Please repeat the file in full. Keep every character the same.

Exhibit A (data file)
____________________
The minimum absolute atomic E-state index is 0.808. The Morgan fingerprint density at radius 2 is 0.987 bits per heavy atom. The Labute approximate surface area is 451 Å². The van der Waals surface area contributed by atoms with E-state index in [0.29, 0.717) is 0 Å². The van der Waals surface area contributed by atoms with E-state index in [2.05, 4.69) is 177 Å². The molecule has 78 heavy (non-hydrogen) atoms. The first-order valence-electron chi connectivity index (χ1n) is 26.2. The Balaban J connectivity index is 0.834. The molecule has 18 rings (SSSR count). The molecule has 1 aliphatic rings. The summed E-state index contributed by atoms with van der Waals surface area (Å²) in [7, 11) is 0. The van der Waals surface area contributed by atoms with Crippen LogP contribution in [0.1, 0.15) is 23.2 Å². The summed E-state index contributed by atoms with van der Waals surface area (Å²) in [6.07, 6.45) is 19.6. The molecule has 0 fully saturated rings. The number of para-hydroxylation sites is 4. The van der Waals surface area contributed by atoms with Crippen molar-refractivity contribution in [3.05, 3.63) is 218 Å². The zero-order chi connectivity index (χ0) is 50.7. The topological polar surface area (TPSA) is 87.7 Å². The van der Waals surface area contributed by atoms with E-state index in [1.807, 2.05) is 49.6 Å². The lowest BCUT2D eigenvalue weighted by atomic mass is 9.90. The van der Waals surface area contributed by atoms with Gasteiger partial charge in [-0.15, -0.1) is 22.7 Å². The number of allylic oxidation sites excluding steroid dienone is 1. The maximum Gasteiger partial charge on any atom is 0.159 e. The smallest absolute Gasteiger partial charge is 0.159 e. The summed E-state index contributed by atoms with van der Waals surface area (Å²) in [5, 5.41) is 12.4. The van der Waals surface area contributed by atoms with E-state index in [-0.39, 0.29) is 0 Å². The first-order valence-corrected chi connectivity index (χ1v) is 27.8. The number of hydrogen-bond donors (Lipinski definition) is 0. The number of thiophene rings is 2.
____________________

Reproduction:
The minimum absolute atomic E-state index is 0.808. The Morgan fingerprint density at radius 2 is 0.987 bits per heavy atom. The Labute approximate surface area is 451 Å². The van der Waals surface area contributed by atoms with E-state index in [0.29, 0.717) is 0 Å². The van der Waals surface area contributed by atoms with E-state index in [2.05, 4.69) is 177 Å². The molecule has 78 heavy (non-hydrogen) atoms. The first-order valence-electron chi connectivity index (χ1n) is 26.2. The Balaban J connectivity index is 0.834. The molecule has 18 rings (SSSR count). The molecule has 1 aliphatic rings. The summed E-state index contributed by atoms with van der Waals surface area (Å²) in [7, 11) is 0. The van der Waals surface area contributed by atoms with Crippen LogP contribution in [0.1, 0.15) is 23.2 Å². The summed E-state index contributed by atoms with van der Waals surface area (Å²) in [6.07, 6.45) is 19.6. The molecule has 0 fully saturated rings. The number of para-hydroxylation sites is 4. The van der Waals surface area contributed by atoms with Crippen molar-refractivity contribution in [3.05, 3.63) is 218 Å². The zero-order chi connectivity index (χ0) is 50.7. The topological polar surface area (TPSA) is 87.7 Å². The van der Waals surface area contributed by atoms with E-state index in [1.807, 2.05) is 49.6 Å². The lowest BCUT2D eigenvalue weighted by atomic mass is 9.90. The van der Waals surface area contributed by atoms with Gasteiger partial charge in [-0.15, -0.1) is 22.7 Å². The number of allylic oxidation sites excluding steroid dienone is 1. The maximum Gasteiger partial charge on any atom is 0.159 e. The smallest absolute Gasteiger partial charge is 0.159 e. The summed E-state index contributed by atoms with van der Waals surface area (Å²) in [5, 5.41) is 12.4. The van der Waals surface area contributed by atoms with E-state index in [-0.39, 0.29) is 0 Å². The first-order valence-corrected chi connectivity index (χ1v) is 27.8. The number of hydrogen-bond donors (Lipinski definition) is 0. The number of thiophene rings is 2.